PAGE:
Following the war, about 15,000 Czech Jews remained. By 1950, half of them emigrated to Israel. On May 9, 1945, as Germany was being defeated, the Soviet Red Army entered Prague. A provisional government was installed, but the Soviet presence enabled the Communist party to gain influence. In February 1948, the provisional government was ousted, and the Communist Party took power. From 1948 to 1949, the Soviet block supported the newly created State of Israel and therefore allowed Jews in the Czech Republic to immigrateto Israel. However, following 1949, emigration was virtually impossible and Jewish life was stifled by the Communist regime. Under pressure from Stalin, its leaders were soon encouraged to stamp out religious and cultural activity, including Judaism. The regime demolished around 90 synagogues and dozens of Jewish cemeteries were shut down. In 1952, Rudolf Slansky, then general secretary of the Czech Communist Party, and 13 others were accused of being disloyal elements...
Today, the Federation of Jewish Communities says about 3,000 to 5,000 people are registered members of the Jewish community in the Czech Republic, of which 1,600 live in Prague. Numbers are difficult to calculate due to decades of intermarriage and emigration. It is estimated that there are an additional 10,000 to 15,000 unregistered Jews living in the contry. A revival of Jewish life is occurring. Many Jews found it easier to be quiet and hide their identity during the Communist era and so many people learned of being Jewish only after 1989. The average age in Prague’s Jewish community has dropped from 70 (the average age in the 1980s) to about 55 because of increased involvement of younger Jews. There are a number of secularJewish organizations that fall under the auspices of the FJC, including the Union of Jewish Youth, a branch of the World Union of Jewish Students, sporting clubs Maccabi and Hakoach, the Women’s Zionist Organization, and the Terezin Initiative, a non-profit tha...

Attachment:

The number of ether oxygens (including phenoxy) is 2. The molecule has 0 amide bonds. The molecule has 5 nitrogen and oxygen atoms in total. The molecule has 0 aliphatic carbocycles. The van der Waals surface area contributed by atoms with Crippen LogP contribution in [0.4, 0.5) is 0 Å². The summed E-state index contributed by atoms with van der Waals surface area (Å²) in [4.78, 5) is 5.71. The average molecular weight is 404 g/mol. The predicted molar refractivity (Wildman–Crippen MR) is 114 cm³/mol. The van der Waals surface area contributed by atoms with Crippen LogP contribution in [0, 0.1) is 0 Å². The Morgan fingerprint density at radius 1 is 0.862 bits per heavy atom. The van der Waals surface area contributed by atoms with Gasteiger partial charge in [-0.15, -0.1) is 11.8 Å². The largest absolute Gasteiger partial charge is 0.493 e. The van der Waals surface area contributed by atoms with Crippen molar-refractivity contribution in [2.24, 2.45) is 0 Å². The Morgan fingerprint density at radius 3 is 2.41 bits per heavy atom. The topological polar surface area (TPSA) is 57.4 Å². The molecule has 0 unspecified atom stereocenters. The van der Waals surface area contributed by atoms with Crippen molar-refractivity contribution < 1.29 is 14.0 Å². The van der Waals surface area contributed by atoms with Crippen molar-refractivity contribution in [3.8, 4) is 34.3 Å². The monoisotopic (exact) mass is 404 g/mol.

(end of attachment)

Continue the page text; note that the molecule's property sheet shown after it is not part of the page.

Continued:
Prague is filled with many Jewish historical sites that give testament to its rich past as one of the centers of Jewish life. Many of these can be found in Josefov, site of the Jewish ghetto and village. A popular tourist site, the Hebrew and Roman faced clocks,(the clock with the Hebrew letters turns counterclockwise) can be found on the offices of the Jewish Community Federation of the Czech Republic and the Jewish Town Hall. The Jewish Town Hall was built in the 16th century by the Jewish mayor of Josefov. Today, it serves as the center of the Jewish community in Prague and houses the offices of the Federation of Jewish Communities in the Czech Lands. There are two kosher restaurants in Prague. Shalom, which is located within the Town Hall, and the King Salomon Restauranton Siroka Street opposite the entrance to the Pinkas synagogue. A life-sized bust in black bronze of Franz Kafka on the corner of U Radnice and Maiselova marks the place where he was born on July 3, 1883. In 1991...
I've been to all the places that you mentioned - Sevilla / Granada (also Cordoba), Spain, Prague and Budapest. I agree that eight days in Prague would be too long. Budapest is a logical other city. They have a number of similarities, but also (obviously) cultural differences and different activities in the two cities.
Apr 18, 2009 · Prague After leaving berlin, nick and i BARELY catch the train into Prague, as in, we buy our tickets 3 minutes before it leaves and jump on it. in our cabin (there were 6 ppl to a car), there was a german dad with his two young kids, a boy and a gir ages 5…
The Prague Castle complex, standing sentinel on a hill overlooking the city, is the largest in the world. As such, UNESCO has named Prague’s entire Old Town as a World Heritage site. And yet, Prague isn’t just some kind of architectural Disneyland.
Valencia is the only city in Spain with two American football teams in LNFA Serie A, the national first division: Valencia Firebats and Valencia Giants. The Firebats have been national champions four times and have represented Valencia and Spain in the European playoffs since 2005. Both teams share the Jardín del Turia stadium.
The central defender, recovering from a long-term knee injury, was reacting to Spanish media reporting comments from a former referee that many officials in Spain were Real Madrid fans.